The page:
The S100 proteins are found in various forms, including homodimers, heterodimers, and tetramers, which are thought to have implications for the function of the proteins. For example, the heterodimer of S100A8 and S100A9 (known as calprotectin) has a different range of activities to the individual proteins [7]. Most of the S100 proteins are thought to have intracellular functions. However, S100A12, (along with family members S100A8 and S100A9), is also recognised to have important extracellular activities.

3. S100A12

The S100A12 gene is approximately 4.1 kbp long and consists of three exons, which are divided by two introns of 900 and 400 bp. The first exon is untranslated and comprises 48 nucleotides. A classical TATA box (TATAAA) is located 30 nucleotides upstream of the transcription initiation site. The protein is encoded by sequences in exons 2 (138 nucleotides) and 3 (138 nucleotides) [1]. The amino-acid structure of S100A12 was sequenced by Ilg and colleagues in 1996 [9].

Gene expression of S100A12 in humans is almost completely restricted to neutrophil granulocytes. Although expression by monocytes is demonstrated, this is much less than seen in neutrophils [2]. In healthy individuals, expression of S100A12 can be found in tissue and organs where neutrophils and monocytes/macrophages are common, such as the spleen and lung. S100A12 is located predominantly in the cytosol of the granulocyte but translocates to membrane and cytoskeletal components following the interactions with calcium. When secreted extracellularly, S100A12 contributes to innate immune responses. The activities of S100A12 include chemotactic activity and activation of intracellular signalling cascades leading to cytokine production and induction of oxidative stress [10, 11].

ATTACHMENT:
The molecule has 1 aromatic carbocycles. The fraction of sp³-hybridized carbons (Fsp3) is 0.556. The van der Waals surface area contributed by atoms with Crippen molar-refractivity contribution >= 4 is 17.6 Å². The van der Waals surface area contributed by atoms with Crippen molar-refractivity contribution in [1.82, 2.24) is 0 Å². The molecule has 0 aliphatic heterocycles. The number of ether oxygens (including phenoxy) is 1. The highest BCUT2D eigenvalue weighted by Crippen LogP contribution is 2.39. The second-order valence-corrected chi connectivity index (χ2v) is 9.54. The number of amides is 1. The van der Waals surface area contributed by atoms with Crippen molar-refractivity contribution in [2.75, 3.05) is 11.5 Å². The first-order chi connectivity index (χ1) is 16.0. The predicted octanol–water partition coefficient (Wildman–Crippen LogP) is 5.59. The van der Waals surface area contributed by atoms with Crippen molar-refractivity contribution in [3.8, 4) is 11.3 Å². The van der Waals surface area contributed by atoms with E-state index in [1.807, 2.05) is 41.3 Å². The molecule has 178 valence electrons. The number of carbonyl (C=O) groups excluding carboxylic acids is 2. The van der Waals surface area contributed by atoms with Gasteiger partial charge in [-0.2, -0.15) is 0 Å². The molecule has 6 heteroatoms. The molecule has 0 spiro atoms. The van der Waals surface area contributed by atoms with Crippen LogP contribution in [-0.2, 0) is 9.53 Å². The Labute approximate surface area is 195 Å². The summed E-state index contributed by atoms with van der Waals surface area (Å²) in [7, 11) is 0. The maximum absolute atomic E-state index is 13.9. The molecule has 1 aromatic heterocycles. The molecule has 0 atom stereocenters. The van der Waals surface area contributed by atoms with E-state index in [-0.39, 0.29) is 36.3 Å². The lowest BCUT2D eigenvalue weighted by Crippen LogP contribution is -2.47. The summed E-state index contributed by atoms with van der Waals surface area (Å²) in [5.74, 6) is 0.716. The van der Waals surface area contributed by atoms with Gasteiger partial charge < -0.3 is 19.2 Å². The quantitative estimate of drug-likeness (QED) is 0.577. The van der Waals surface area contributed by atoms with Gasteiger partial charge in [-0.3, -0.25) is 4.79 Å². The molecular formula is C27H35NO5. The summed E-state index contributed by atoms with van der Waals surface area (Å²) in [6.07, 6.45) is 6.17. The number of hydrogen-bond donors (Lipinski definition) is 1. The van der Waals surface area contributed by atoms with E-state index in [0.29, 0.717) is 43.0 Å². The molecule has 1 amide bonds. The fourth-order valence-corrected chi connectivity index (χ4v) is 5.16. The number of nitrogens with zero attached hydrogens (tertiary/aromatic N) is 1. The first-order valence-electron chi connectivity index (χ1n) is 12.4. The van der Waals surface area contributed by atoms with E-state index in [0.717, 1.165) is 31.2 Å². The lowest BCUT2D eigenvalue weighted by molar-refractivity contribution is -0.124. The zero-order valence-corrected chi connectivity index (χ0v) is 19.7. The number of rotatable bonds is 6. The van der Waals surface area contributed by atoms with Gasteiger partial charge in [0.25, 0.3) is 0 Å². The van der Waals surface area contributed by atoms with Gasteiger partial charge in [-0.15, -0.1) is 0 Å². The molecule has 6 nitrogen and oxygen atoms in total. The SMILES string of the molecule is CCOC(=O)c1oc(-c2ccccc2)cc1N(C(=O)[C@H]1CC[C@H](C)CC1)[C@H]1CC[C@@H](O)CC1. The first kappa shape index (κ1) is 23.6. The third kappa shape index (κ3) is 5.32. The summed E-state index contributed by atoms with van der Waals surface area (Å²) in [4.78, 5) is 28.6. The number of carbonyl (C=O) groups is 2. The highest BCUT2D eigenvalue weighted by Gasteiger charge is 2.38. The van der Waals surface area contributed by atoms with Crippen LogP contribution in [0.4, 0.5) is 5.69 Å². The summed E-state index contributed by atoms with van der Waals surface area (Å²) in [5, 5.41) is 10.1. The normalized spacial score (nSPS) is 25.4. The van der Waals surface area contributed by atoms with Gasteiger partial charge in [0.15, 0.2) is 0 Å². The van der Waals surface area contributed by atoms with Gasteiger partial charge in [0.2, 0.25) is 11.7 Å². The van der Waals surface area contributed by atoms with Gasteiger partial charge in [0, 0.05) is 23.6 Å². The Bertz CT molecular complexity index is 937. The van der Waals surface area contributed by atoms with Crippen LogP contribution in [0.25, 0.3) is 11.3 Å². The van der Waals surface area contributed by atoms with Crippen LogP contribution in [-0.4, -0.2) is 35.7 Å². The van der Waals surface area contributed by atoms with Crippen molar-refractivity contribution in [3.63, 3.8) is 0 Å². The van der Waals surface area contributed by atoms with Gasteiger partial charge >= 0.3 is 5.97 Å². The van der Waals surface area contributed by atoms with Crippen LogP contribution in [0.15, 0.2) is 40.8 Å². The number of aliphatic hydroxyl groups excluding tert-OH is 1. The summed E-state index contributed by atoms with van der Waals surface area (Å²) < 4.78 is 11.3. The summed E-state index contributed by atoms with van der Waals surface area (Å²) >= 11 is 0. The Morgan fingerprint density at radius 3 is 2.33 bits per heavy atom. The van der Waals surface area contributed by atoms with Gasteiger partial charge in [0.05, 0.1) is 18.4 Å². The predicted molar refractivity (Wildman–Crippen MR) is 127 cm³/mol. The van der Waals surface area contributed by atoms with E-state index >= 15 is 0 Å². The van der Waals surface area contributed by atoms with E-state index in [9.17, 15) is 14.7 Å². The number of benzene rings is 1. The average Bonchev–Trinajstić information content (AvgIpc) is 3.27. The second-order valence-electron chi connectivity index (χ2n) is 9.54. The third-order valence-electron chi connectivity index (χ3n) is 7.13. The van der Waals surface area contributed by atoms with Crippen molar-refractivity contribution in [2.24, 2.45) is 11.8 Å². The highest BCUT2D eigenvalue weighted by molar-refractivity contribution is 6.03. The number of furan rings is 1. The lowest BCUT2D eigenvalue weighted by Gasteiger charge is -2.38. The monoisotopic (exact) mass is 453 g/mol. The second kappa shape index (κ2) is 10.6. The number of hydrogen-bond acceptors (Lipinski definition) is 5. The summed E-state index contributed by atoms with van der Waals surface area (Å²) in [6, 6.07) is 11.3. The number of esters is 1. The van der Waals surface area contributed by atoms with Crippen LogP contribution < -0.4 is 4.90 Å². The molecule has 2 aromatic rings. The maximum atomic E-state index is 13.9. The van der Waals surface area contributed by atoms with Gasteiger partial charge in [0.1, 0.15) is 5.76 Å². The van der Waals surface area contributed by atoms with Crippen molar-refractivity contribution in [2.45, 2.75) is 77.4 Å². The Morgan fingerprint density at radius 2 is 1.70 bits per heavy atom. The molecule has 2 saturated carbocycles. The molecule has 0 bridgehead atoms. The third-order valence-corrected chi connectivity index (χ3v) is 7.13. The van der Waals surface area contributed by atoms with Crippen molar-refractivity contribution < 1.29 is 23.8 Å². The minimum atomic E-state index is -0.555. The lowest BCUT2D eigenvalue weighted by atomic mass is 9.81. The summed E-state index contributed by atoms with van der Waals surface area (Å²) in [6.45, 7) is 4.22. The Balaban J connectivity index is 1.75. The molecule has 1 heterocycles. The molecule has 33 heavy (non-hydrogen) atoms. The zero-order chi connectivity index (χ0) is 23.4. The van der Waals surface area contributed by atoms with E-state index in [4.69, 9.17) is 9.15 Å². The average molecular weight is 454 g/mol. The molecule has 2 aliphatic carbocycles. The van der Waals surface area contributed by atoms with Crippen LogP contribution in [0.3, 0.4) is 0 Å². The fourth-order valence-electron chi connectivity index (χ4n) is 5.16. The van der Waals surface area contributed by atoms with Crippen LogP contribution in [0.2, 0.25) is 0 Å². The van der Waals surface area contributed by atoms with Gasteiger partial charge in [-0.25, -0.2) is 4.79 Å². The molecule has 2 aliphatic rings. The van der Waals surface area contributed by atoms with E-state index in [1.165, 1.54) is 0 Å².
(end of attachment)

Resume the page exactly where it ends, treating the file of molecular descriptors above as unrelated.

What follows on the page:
4. RAGE and sRAGE

The best known target protein of S100A12 is RAGE (receptor for advanced glycation endproducts). In addition, it is suggested that S100A12 also uses an independent receptor to affect neuronal differentiation [12]. Ligation of S100A12 with RAGE is followed by activation of intracellular signal cascades (such as MAP-kinase and nuclear factor (NF)-κB) leading to production of proinflammatory cytokines (including tumor necrosis factor (TNF)-α and Interleukin (IL)-1 ) and increased expression of adhesion molecules (such as intercellular adhesion molecule (ICAM)-1 and vascular cell adhesion molecule (VCAM)-1). The net effect of these responses is to mediate pro-inflammatory effects on lymphocytes, endothelial cells, neutrophils, and mononuclear phagocytes [10].

Soluble RAGE (sRAGE) corresponds to the extracellular domain of RAGE lacking cytosolic and transmembrane domains. As the N-terminal “V” type domain is included, sRAGE has the same ligand-binding specificity as RAGE. Consequently, sRAGE can act as a “decoy” by binding S100A12 (or other pro inflammatory ligands with a binding affinity to RAGE) thereby preventing ligation with membrane RAGE. Levels of sRAGE are reduced in various types of auto-immune diseases, such as systemic lupus erythematosus (SLE), juvenile idiopathic arthritis (JIA, systemic-onset), and Kawasaki’s Disease [1315]. In contrast, sRAGE was elevated in one study of patients with Inflammatory Bowel Disease [11]. In some settings sRAGE may be a useful biomarker itself; for instance a lower level of sRAGE appears to be associated with a two- to three fold higher risk of the development of pancreatic cancer [16].